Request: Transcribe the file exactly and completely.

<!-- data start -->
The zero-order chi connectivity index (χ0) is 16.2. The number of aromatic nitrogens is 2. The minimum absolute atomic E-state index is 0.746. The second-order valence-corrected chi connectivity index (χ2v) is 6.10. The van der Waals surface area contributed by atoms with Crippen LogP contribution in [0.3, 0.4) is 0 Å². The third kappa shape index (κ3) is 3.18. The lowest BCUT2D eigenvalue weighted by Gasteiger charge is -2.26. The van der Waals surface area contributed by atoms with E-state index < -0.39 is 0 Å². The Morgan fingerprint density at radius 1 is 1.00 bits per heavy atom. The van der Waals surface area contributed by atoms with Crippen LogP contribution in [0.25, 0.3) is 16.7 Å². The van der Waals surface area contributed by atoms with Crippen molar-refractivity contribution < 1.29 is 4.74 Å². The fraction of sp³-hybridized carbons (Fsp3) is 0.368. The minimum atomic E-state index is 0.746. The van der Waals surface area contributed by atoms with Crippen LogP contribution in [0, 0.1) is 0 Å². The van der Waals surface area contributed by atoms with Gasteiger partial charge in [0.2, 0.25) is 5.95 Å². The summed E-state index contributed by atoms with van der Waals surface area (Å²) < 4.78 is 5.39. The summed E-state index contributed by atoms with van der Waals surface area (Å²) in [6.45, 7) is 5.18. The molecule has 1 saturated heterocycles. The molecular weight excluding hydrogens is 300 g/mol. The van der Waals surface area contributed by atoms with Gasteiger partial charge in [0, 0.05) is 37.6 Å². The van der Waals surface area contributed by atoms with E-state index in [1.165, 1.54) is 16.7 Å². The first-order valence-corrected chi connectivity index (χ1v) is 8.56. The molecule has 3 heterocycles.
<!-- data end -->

The zero-order chi connectivity index (χ0) is 16.2. The number of aromatic nitrogens is 2. The minimum absolute atomic E-state index is 0.746. The second-order valence-corrected chi connectivity index (χ2v) is 6.10. The van der Waals surface area contributed by atoms with Crippen LogP contribution in [0.3, 0.4) is 0 Å². The third kappa shape index (κ3) is 3.18. The lowest BCUT2D eigenvalue weighted by Gasteiger charge is -2.26. The van der Waals surface area contributed by atoms with E-state index < -0.39 is 0 Å². The Morgan fingerprint density at radius 1 is 1.00 bits per heavy atom. The van der Waals surface area contributed by atoms with Crippen LogP contribution in [0.25, 0.3) is 16.7 Å². The van der Waals surface area contributed by atoms with Crippen molar-refractivity contribution < 1.29 is 4.74 Å². The fraction of sp³-hybridized carbons (Fsp3) is 0.368. The minimum atomic E-state index is 0.746. The van der Waals surface area contributed by atoms with Crippen LogP contribution in [0, 0.1) is 0 Å². The van der Waals surface area contributed by atoms with Gasteiger partial charge in [0.2, 0.25) is 5.95 Å². The summed E-state index contributed by atoms with van der Waals surface area (Å²) < 4.78 is 5.39. The summed E-state index contributed by atoms with van der Waals surface area (Å²) in [6.45, 7) is 5.18. The molecule has 1 saturated heterocycles. The molecular weight excluding hydrogens is 300 g/mol. The van der Waals surface area contributed by atoms with Gasteiger partial charge in [0, 0.05) is 37.6 Å². The van der Waals surface area contributed by atoms with E-state index in [1.165, 1.54) is 16.7 Å². The first-order valence-corrected chi connectivity index (χ1v) is 8.56. The molecule has 3 heterocycles.